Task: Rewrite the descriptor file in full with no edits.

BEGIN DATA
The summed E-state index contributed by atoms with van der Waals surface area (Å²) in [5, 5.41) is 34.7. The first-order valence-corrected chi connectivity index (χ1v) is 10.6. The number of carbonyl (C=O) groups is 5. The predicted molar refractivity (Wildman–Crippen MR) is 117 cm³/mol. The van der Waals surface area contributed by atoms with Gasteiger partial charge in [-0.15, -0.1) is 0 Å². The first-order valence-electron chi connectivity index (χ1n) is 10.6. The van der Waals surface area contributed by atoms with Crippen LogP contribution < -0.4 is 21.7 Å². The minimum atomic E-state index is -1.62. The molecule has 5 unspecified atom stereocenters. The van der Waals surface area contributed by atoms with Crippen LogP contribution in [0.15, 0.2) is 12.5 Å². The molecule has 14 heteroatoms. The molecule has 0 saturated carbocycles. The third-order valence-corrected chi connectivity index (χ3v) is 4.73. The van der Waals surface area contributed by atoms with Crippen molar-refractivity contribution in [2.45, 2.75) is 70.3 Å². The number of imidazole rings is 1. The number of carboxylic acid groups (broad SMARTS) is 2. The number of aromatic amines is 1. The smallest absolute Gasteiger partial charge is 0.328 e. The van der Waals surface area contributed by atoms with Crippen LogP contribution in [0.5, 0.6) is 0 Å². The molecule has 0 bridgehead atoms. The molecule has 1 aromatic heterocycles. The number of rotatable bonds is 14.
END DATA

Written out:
The summed E-state index contributed by atoms with van der Waals surface area (Å²) in [5, 5.41) is 34.7. The first-order valence-corrected chi connectivity index (χ1v) is 10.6. The number of carbonyl (C=O) groups is 5. The predicted molar refractivity (Wildman–Crippen MR) is 117 cm³/mol. The van der Waals surface area contributed by atoms with Gasteiger partial charge in [-0.15, -0.1) is 0 Å². The first-order valence-electron chi connectivity index (χ1n) is 10.6. The van der Waals surface area contributed by atoms with Crippen LogP contribution < -0.4 is 21.7 Å². The minimum atomic E-state index is -1.62. The molecule has 5 unspecified atom stereocenters. The van der Waals surface area contributed by atoms with Crippen LogP contribution in [0.15, 0.2) is 12.5 Å². The molecule has 14 heteroatoms. The molecule has 0 saturated carbocycles. The third-order valence-corrected chi connectivity index (χ3v) is 4.73. The van der Waals surface area contributed by atoms with Crippen molar-refractivity contribution in [2.45, 2.75) is 70.3 Å². The number of imidazole rings is 1. The number of carboxylic acid groups (broad SMARTS) is 2. The number of aromatic amines is 1. The smallest absolute Gasteiger partial charge is 0.328 e. The van der Waals surface area contributed by atoms with Crippen LogP contribution in [0.5, 0.6) is 0 Å². The molecule has 0 bridgehead atoms. The molecule has 1 aromatic heterocycles. The number of rotatable bonds is 14.